This is the first of a two-part series. Check back Wednesday for the second installment.
How well do you communicate with employees? Do you give them information to help them choose their benefits? What about using those benefits throughout the year? Do they understand cost-effective ways to get the quality services they need?
If you’ve answered “not well” or “no” to any of these questions—or you’re not sure—it might be time to rethink your benefits communications. How well employees understand and use their benefits dictates how well they view you as an employer.
Communications Equals Perception
A survey by the Society for Human Resource Management (SHRM) shows health benefits achieve strategic business goals. That includes attracting, retaining and engaging talent, and improving productivity, among others. Yet without investing in benefits communications, can your employees understand the benefits you offer?
According to the MetLife U.S. Employee Benefits Trends Survey, less than half of employees “strongly agree” benefits communications help them understand how much services cost. That uncertainty can make them think your company doesn’t have their best interests at heart.
When it comes to communicating effectively, the stakes are high. Forty percent of employees believe benefits communications are easy to understand. That leaves a lot of employees scratching their heads.
Employees aren’t the only ones struggling. You might relate to our clients, who wonder how to distribute messages in a way that supports workers and reaches them where they are (in the field, at home, at their cubicle, etc.).
Set Your Budget
It’s important to plan ahead. You need to create a dedicated budget for your employee benefits communications. Thirty-eight percent of member organizations in the International Foundation of Employee Benefit Plans have a specific benefits communication budget. Communications made up three to ten percent of the total spent on benefits. Only you can determine the size of your budget.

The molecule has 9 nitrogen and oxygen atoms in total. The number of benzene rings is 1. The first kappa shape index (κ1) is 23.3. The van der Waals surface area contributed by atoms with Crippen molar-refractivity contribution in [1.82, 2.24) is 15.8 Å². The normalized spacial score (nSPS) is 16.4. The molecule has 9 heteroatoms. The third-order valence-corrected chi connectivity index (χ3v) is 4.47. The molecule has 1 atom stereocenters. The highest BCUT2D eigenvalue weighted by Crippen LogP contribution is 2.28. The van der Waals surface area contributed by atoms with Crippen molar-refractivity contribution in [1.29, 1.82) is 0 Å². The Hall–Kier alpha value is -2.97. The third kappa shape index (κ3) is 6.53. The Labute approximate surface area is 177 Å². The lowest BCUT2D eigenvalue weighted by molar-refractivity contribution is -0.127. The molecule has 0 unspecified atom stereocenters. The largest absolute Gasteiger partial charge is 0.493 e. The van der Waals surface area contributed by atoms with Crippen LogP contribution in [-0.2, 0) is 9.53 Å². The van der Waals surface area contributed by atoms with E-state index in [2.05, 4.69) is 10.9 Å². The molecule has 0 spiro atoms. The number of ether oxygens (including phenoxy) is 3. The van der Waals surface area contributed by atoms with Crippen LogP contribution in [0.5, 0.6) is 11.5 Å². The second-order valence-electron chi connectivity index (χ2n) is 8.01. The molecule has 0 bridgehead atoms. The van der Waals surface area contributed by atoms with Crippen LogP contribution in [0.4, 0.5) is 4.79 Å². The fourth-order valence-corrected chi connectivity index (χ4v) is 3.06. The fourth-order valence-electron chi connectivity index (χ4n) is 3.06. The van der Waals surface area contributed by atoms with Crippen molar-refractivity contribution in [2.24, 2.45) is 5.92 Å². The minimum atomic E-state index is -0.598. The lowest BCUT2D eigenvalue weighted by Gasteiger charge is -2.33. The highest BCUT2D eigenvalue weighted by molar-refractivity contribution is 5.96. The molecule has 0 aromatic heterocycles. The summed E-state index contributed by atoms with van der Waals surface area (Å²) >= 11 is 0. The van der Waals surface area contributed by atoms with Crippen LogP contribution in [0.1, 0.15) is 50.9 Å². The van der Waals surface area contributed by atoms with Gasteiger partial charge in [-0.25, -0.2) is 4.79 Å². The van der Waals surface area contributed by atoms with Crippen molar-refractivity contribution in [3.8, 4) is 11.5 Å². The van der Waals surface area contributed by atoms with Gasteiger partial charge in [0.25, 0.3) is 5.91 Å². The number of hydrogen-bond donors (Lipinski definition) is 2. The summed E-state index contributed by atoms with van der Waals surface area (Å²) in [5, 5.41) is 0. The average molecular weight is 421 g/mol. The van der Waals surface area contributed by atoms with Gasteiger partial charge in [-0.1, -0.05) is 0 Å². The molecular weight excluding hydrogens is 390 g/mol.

Once you decide how much to invest in benefits communications, consider your business goals. Is it educating employees during open enrollment? Is it introducing a new benefit? Is it increasing participation in voluntary benefits?
Think strategically about how to allocate money for optimal results. Will a printed and mailed-to-homes guide give you the best return on investment? Is investing in a social media strategy a smart bet? Would your employees be more receptive to educational videos?
Conduct a communications audit to examine what worked in the past. Create a simple survey of your employees to ask their communications preferences. Compare to actions. Did that email campaign lead to increased enrollment in critical illness insurance? Did more people use the EAP after receiving an informational postcard? Don’t forget to rely on providers for help. Communication materials from carriers can stretch your budget and let you devote time and money to the programs that need an extra boost.
Yes, communication about employee benefits is an investment. But that investment is a smart financial decision that can positively impact your bottom line.